DA slams government inaction over avian flu as concerns over lack of assistance to farmers mount

South Africa is facing an egg shortage due to an avian flu outbreak. Picture: Jacques Naude / African News Agency (ANA).

South Africa is facing an egg shortage due to an avian flu outbreak. Picture: Jacques Naude / African News Agency (ANA).

Published Oct 14, 2023


Johannesburg - Tensions are mounting between the DA and the government following the outbreak of the Avian Influenza, as the opposition party continues to accuse the government of dragging its feet and failing to assist the affected farmers.

Yesterday, the DA in Gauteng lodged its latest attack on the provincial and national government, urging them to speed up the process to procure vaccines to deal with the Influenza.

The DA's Gauteng Shadow MEC for Agriculture and Rural Development Bronwynn Engelbrecht made the disparaging accusations against the government, saying the alleged slow movement of government in dealing with the crisis could lead to massive job losses in the poultry industry.

Engelbrecht said her party had been engaging with poultry producers in Gauteng, and according to one of the top poultry producers, at least 50% of their production line had been lost due to the avian virus, saying, with 4500 employees, they were forced to retrench at least 50% of their workforce.

“Gauteng has been the hardest hit by the H7 strain of avian flu, which has led to a dire shortage of chicken and eggs across the country,” she said.

The latest figures from the South African Poultry Association indicate that at least 7.2 million chickens have been culled, and at least 11 million have been affected by the H7 avian virus. This is putting the jobs of at least 110 000 people employed by the poultry industry on the line,” Engelbrecht said.

She said many poultry farms were now standing empty, and workers employed on a no work, no-pay basis were severely affected.

“The DA calls on the Gauteng Provincial Government (GPG) to provide urgent assistance to the many poultry farmers affected by the H7 avian virus. Gauteng is the epicentre of the poultry industry, with thousands of employees facing potential retrenchments.

“In addition, the DA is eagerly awaiting the replies to our questions tabled in the Gauteng Provincial Legislature (GPL) to determine what assistance will be provided by the Department of Agriculture and Rural Development to our poultry farmers,” she said.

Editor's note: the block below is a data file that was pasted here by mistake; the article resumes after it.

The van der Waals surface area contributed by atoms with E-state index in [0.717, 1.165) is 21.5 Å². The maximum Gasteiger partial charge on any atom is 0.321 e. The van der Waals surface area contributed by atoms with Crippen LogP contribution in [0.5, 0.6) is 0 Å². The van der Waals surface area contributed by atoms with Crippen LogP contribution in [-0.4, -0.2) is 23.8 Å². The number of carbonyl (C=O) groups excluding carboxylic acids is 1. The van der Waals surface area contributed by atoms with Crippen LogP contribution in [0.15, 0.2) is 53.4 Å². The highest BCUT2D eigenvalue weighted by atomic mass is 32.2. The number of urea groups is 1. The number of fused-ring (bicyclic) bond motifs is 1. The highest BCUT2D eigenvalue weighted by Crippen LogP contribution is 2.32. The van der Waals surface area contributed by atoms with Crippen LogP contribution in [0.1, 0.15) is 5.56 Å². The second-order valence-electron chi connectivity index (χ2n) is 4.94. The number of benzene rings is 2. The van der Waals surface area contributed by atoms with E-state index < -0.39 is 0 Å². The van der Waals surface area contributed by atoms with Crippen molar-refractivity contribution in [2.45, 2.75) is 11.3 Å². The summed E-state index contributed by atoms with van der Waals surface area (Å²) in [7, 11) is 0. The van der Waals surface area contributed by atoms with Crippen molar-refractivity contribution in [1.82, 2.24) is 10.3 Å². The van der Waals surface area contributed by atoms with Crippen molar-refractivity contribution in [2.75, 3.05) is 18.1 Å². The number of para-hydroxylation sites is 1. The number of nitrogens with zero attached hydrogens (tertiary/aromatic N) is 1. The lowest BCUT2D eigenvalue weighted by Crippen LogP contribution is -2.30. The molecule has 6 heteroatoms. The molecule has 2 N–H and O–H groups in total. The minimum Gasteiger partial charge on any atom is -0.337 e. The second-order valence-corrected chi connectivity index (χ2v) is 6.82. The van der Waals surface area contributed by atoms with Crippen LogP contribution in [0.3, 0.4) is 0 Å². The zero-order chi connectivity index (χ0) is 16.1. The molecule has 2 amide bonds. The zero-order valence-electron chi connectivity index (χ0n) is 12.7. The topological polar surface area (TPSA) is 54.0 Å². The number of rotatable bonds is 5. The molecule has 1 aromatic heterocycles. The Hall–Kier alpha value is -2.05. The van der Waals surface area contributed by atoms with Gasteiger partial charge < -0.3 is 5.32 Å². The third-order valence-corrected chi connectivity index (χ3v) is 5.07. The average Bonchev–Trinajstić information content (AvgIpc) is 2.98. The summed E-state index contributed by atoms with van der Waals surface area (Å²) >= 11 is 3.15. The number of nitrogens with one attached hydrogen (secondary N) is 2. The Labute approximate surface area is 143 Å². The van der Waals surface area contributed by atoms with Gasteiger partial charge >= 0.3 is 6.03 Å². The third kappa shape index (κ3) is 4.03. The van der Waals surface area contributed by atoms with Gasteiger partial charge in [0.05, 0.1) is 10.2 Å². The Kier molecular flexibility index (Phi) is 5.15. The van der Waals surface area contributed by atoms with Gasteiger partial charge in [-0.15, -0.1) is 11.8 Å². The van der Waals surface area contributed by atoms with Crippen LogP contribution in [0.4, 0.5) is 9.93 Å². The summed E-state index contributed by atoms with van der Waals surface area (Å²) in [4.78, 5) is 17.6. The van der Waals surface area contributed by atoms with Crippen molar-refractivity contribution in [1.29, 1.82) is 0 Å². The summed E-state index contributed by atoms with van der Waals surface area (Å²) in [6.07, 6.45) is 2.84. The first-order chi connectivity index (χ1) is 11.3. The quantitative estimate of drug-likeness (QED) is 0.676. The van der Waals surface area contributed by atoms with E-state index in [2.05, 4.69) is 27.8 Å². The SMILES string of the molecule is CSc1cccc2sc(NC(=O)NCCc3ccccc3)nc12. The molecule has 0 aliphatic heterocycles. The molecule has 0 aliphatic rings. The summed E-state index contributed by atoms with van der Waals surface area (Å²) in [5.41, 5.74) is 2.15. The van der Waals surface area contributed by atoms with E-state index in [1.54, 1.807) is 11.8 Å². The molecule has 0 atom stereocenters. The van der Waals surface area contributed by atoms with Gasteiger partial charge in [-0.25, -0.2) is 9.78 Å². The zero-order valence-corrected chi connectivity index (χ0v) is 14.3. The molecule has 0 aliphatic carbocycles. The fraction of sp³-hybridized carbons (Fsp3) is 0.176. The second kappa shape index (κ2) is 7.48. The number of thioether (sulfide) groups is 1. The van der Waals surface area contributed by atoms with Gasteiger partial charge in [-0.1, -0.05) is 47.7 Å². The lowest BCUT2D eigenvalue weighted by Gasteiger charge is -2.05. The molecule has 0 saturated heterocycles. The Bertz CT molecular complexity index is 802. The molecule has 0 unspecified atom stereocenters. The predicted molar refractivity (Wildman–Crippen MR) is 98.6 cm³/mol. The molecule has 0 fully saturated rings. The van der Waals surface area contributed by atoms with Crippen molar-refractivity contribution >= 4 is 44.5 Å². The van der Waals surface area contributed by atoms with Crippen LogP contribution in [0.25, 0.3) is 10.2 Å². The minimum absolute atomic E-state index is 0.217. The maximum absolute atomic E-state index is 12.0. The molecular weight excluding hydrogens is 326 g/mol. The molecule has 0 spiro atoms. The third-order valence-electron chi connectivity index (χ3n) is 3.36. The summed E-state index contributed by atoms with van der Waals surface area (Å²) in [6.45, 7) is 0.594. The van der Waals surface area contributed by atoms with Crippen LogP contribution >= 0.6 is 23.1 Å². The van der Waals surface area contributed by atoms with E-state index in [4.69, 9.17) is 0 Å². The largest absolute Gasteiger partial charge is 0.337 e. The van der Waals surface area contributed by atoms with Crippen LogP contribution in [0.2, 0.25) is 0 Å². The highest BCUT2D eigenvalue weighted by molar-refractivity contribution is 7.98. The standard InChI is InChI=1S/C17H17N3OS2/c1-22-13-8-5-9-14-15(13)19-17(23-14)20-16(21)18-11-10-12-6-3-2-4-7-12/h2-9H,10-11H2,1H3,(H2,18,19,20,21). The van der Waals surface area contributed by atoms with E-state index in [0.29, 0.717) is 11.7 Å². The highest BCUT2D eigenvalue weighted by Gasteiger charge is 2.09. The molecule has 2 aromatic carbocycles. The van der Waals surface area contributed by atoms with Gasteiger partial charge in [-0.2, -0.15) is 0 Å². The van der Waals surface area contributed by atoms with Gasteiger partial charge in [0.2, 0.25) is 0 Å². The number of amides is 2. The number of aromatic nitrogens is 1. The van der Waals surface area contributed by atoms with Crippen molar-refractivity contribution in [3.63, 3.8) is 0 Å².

Earlier this week, Engelbrecht said National Minister of Agriculture and Rural Development, Thoko Didiza, said the department had indicated their willingness to obtain vaccines abroad, using Section 21 of the Medicines Act to grant access to an unregistered medicine.

But Engelbrecht said that was used in emergencies where conventional therapies had been ruled out, have failed, or were unavailable as marketed products.

“Not all countries have vaccines for the virulent H7 virus, so it will be essential that the department ensures that countries with a tested H7 vaccine are urgently approached to save the poultry sector in South Africa,” Engelbrecht said.

She said the limited availability of eggs and chicken had already been experienced by consumers, resulting in a radical increase in prices for these products, saying that would affect other products and businesses further down the consumer line that depend on eggs and chicken meat for their end products.

“This outbreak has once again put food security in jeopardy and put the jobs of our residents who work in the industry on the line. We will continue to pressure the government to assist the poultry industry for the benefit of the Gauteng economy,” she said.

However, the government, despite the DA’s claims, indicated that they had been in talks with the poultry industry to consider vaccines against the Highly Pathogenic Avian Influenza (HPAI).

Reggie Ngcobo - the spokesperson for the department of Agriculture, Land Reform and Rural Development - told the media that the South African Poultry Industry had urgently requested that the vaccine approval be expedited and a clear timeline being provided to the industry.

Ngcobo said that vaccination against HPAI would be controlled by the government.

In his interview with Business Report, Ngcobo said: ‘’The vaccine will not be available for sale to the general public. Factors that must be taken into account include the safety and efficacy of the vaccine used, the biosecurity measures, surveillance and movement control required for approval of vaccination on farm level, the exit strategy, and how to deal with vaccinated farms that could potentially become HPAI infected,’’ he added.

Ngcobo said importing countries might insist on the submission of detailed documentation of the amended surveillance in vaccinated flocks to reliably exclude HPAI infection in such flocks, according to the additional World Organization for Animal Health (WOAH) requirements for countries zones or compartments that practise vaccination.

So far, Namibia and Botswana have suspended the importation of poultry and poultry products from South Africa due to the outbreak of HPAI.